Most business leaders in Connecticut believe their companies’ outlooks will remain stable or improve in the coming months, but more than half anticipate having to deal with higher interest rates by mid-2016, according to a survey out last week.
The vast majority of those polled, 82 percent, expect the Federal Reserve to raise the federal funds rate – which has been steady – by June 2016, according to the Third-Quarter Economic and Credit Availability Survey by the Connecticut Business & Industry Association and Farmington Bank.
The federal funds rate is the interest rate at which banks and credit unions trade balances held at the Federal Reserve with each other.
Forty-six percent of business leaders said an interest rate hike by the Fed would have a “very negative” or “somewhat negative” impact on their companies, while 50 percent said a rate increase would have no impact.
The survey was emailed to 1,500 business leaders statewide, of which 210 responded, in September and October.
Despite the looming threat of rising interest rates, some respondents showed optimism. About a third, 34 percent, said their outlooks for their firms are improving, the same as in the previous quarter.
But 48 percent expect their company outlooks to remain stable, down slightly from 52 percent in the second quarter. And 17 percent said their outlooks are “somewhat” or “significantly” worsening, the survey found, up from 13 percent in the second quarter.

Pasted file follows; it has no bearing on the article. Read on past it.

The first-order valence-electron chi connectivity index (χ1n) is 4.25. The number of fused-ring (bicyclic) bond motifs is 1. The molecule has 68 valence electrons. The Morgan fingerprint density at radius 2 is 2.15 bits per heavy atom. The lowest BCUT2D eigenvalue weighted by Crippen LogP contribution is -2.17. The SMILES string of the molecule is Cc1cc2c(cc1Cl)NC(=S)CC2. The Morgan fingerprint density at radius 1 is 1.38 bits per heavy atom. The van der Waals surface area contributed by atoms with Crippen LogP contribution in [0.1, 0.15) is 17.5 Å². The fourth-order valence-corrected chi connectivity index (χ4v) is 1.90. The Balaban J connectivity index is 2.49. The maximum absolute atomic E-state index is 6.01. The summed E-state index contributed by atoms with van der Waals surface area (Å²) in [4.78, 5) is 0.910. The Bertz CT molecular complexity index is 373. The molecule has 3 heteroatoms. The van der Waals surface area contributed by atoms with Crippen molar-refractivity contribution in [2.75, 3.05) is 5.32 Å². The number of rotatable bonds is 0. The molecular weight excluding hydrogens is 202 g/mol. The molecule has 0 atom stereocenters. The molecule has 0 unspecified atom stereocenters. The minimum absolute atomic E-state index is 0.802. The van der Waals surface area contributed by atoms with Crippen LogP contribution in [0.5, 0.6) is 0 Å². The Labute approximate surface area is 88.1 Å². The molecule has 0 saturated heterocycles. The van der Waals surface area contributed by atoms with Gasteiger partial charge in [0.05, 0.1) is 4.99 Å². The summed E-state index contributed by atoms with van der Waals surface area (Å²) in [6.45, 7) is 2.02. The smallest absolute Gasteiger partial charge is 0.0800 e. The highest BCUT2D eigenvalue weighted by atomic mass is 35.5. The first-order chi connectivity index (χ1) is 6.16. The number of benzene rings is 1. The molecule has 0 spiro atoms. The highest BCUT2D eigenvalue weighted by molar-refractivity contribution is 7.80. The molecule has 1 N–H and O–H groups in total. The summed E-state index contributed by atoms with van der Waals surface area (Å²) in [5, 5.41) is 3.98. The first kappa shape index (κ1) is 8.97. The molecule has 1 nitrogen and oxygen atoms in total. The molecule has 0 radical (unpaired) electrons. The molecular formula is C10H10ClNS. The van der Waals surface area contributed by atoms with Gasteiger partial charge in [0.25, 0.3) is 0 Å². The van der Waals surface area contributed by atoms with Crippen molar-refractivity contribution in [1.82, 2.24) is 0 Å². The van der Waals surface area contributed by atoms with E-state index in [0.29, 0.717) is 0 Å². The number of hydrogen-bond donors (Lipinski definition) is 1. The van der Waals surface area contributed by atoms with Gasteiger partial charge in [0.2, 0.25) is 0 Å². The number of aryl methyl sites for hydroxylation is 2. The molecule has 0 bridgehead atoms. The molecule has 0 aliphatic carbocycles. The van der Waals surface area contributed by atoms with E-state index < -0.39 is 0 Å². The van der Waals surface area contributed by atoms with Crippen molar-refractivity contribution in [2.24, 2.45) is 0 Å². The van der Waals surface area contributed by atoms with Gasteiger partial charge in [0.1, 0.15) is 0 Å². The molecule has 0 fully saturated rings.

“The economy is growing, however, the rate has been slow compared to our own long-term growth rate, and when compared to the U.S. average” Pete Gioia, CBIA’s vice president and economist, said in a statement. “Combined with the state’s fiscal situation, it’s clear we’re at a critical turning point and lawmakers need to make decisions that will encourage growth, not hinder it.”
Just 23 percent of those surveyed are hiring additional workers and 60 percent plan to keep their workforce level stable. But 16 percent expect to downsize in the coming months, up from 10 percent in the second quarter.
When it comes to credit, 31 percent of businesses had used it in the last three months, with most (58 percent) using it to pay for capital investment expenses, the survey found. Capital investments most often were to improve production or sales, cut operational costs and invest in technology.
“As businesses become more confident about their future in Connecticut, banks are ready with credit financing to help them expand, whether it’s through innovative new products or capital investments,” Farmington Bank CEO and President John Patrick Jr. said in a statement.